Sometime after 11 – One day I’ll credit the Stooges Brass Band for my shoddy attempt at learning the saxophone, but hey, at least I’ll have tried, right? For over an hour, the local legends – yes, they’re legends now, having worked on the scene since the mid’90s and being titled ”Best Contemporary Brass Band” at the Big Easy Music Awards last year – juiced the evolving crowd that inflated and deflated throughout their set. I particularly dug the fiftysomething veteran who dusted off his old dance floor moves from decades past. I didn’t catch the name of the vocalist who cut through the crowd several times, but I appreciated his flair for punky lyricism, specifically: “I kissed an uptown girl and I liked it/I fucked a downtown girl and I liked it.”
Sometime after 12 – I shake the saxophonist’s hand in hopes to get some of his magic. No, this actually happened.
Okay, it’s Friday morning – Stooges Brass Band instructs us to stay for the next act, but I’m too hungry to wait around. Stupid me, I opt out of the BBQ outside and instead decide to chow down on some garage-y punk and psychedelic rock at Siberia.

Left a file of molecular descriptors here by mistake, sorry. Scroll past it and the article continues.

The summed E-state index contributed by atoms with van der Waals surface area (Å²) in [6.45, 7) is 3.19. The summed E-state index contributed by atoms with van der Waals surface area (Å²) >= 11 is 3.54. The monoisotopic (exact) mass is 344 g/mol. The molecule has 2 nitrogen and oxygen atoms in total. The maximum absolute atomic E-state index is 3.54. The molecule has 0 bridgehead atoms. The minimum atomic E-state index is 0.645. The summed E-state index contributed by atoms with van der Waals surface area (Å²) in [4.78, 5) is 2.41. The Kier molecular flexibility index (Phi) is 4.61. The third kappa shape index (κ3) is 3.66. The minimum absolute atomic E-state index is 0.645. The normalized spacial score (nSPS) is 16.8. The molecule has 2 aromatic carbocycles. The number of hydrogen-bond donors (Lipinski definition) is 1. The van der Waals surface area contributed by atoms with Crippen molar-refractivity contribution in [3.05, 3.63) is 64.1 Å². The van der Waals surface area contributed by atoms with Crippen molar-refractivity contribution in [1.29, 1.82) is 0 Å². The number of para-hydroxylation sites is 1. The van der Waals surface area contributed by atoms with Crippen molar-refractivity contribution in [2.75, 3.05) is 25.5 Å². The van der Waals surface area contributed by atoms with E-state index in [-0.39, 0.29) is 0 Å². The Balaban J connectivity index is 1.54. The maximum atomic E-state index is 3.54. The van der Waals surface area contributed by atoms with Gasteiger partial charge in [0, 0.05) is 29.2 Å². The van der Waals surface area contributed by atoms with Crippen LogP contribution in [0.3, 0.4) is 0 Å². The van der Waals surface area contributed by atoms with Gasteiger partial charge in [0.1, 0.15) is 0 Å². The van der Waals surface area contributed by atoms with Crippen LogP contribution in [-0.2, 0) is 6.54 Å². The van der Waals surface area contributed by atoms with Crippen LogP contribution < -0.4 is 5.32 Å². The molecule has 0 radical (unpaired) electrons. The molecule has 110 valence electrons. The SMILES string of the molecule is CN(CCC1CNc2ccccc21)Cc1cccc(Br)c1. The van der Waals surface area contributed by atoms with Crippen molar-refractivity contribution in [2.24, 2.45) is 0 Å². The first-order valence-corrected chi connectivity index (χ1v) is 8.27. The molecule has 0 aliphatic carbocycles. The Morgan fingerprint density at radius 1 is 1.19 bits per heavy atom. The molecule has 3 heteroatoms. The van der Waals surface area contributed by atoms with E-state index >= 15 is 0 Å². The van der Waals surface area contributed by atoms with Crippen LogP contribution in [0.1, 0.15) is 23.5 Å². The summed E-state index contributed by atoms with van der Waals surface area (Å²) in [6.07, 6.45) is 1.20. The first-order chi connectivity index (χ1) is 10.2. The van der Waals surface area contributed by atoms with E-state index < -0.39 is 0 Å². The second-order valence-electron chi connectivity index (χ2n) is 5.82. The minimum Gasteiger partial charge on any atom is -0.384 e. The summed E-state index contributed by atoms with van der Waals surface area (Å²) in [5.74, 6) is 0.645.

Maybe minutes after this – It’s an eight dollar cover at Siberia, a venue which reminds me of Chicago’s Hideout – in fact, I start wondering if I’m in Chicago, but only because I’m too tired to ground myself in reality at this point – and I decide to pay it. There’s maybe eight people inside, including the two bartenders, but it’s a promising enough scene to enjoy. I snap some shots of Dirty Ghosts, who are playing their closing song unfortunately, and I go for another beer. There’s a lot of energy in those last minutes, however, and I’m sort of bummed out I missed ’em.